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The main source I’ll be using for this project is The Colonial New Zealand Wars by Tim Ryan and Bill Parham.  It’s a simply superb book with loads of information and pictures to stir the hearts and fulfill the needs of any wargamer.

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The second edition of this book also includes full-colour plates of reenactors in action.  These pictures are incredibly useful as painting guides.

I’ll post more as this project cracks into action.  But for now there’ll be a slight pause as I buy those remaining six washers!

 

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9 Comments

Filed under Colonial New Zealand Wars, Perry Miniatures

9 responses to “Underway again – painting the 1860s New Zealand Wars

  1. Very cool & I look forward to seeing the finished models! Ryan and Parham are definitely a one-stop reference for the visual detail. I think there is also an Osprey publication. Very tricky otherwise. I recall having a lot of trouble sourcing authentic data down to jacket shades and atyles when commissioning some artwork for my 2006 kids book on the subject. I did get what was needed to brief the artist, but the ‘bang for buck’ calculation relative to time went out the window… 🙂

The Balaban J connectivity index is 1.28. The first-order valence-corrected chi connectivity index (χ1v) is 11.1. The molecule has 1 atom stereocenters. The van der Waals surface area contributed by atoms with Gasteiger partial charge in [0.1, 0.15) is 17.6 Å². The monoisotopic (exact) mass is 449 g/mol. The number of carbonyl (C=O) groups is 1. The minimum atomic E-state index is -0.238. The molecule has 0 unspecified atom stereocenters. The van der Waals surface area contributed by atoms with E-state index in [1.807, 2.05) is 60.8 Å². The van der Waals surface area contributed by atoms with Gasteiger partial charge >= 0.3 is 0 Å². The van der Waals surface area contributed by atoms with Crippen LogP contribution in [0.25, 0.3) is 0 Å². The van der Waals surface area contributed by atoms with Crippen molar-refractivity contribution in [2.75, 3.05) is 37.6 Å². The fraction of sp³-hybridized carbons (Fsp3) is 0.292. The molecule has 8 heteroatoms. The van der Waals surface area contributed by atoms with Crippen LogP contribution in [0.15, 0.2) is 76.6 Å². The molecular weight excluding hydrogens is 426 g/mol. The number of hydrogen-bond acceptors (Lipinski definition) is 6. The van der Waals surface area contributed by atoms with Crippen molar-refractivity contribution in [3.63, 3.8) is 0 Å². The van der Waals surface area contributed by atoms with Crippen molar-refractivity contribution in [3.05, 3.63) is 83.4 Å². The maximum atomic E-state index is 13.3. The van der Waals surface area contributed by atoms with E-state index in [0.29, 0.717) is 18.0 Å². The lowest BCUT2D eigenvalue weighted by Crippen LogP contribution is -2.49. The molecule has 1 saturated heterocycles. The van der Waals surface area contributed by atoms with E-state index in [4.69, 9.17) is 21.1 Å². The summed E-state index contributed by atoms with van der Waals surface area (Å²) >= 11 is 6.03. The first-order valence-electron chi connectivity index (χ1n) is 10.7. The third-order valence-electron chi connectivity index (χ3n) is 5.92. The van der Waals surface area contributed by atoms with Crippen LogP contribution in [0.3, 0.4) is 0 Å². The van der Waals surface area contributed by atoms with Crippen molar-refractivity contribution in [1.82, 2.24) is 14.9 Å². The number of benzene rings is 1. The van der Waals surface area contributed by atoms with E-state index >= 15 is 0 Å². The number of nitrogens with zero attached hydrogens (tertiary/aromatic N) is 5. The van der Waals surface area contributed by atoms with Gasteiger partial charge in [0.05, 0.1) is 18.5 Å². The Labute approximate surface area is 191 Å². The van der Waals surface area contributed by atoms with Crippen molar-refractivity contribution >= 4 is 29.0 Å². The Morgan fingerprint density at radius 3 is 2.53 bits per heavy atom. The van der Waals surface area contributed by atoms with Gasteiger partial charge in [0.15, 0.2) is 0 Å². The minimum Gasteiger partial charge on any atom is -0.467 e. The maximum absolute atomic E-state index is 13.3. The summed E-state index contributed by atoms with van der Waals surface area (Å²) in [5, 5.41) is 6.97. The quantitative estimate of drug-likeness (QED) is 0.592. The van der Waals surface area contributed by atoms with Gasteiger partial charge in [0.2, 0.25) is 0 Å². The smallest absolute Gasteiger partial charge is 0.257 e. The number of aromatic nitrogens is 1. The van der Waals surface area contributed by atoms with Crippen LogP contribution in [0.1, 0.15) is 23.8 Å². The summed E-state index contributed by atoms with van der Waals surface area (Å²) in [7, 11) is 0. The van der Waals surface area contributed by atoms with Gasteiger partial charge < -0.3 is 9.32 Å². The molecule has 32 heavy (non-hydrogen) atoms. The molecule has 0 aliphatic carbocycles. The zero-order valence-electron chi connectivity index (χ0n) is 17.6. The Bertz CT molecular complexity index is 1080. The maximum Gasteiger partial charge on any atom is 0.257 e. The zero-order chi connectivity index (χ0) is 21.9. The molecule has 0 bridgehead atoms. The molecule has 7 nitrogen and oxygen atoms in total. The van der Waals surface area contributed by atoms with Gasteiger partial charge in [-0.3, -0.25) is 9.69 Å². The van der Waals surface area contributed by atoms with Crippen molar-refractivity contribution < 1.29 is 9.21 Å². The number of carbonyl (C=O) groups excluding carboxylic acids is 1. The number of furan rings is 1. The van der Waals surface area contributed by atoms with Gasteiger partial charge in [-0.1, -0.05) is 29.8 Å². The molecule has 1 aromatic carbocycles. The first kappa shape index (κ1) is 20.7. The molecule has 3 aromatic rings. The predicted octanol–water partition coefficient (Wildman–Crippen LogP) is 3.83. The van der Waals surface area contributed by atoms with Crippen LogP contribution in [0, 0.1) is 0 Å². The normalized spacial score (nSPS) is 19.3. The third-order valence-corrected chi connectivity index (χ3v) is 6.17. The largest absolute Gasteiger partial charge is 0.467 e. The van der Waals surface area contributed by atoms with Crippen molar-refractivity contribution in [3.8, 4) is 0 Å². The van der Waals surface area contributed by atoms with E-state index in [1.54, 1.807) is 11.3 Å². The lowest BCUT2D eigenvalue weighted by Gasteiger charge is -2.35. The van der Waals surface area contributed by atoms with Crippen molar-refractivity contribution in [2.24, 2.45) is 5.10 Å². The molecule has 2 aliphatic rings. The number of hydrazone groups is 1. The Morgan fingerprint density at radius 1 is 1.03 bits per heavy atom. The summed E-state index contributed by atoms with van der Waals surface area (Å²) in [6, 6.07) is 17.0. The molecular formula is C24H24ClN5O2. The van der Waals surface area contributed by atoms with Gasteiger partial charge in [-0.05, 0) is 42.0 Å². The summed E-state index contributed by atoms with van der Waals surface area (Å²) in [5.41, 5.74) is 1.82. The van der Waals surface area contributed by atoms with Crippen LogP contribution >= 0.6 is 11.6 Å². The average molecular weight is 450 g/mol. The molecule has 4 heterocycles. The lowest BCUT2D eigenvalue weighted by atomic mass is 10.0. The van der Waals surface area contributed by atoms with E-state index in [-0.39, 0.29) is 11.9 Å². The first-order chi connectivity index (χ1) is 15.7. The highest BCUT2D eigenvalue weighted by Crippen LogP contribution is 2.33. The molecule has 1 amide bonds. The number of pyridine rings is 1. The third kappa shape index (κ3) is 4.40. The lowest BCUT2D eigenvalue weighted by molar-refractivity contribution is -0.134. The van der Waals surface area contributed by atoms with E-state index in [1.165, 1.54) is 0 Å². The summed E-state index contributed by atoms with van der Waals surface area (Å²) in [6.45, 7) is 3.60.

• Yes, there is an Osprey on the New Zealand Wars.

      Getting correct uniform colours from former times is always a bit of a problem. But you really can’t be sure anyway, because dyes were less consistent, and were also affected by the conditions.

  2. Pete Garnham

    Excellent. I look forward to see them finished. I thought I might like to own a copy of that book too, sadly unavailable unless you have US$130 to spare!!

  3. Oh, like I need to see more ideas! Thanks mate…. 🙂 I saw these figures on Sunday at SELWG here in England; your previous post grabbed my interest and I was off….hate it when that happens! they are very nice figures with plenty of character and variation. I am now desperately trying to find reasons not to buy some. We spoke (typed?) last year about rules. You said you used Sharp Practice but do you have any tweeks you use for Maoris? I have just got a copy of the rules but wanted to check with you first. I still intend to use Muskets and Tomahawks too, but thought these did look very interesting. Thanks mate.

    • I’ve only played a couple of games with my NZ Wars figures so far. I used ‘Sharp Practice’, with a little bit of ‘Terrible Swift Sword’ mixed in. But I’ve heard several people say good things about using ‘Muskets and Tomahawks’ for this period – however, I’ve not seen those rules yet.

  4. You are not helping my willpower, can’t wait to see them in all their glory.

  5. Pingback: The secret of black undercoating | DRESSING THE LINES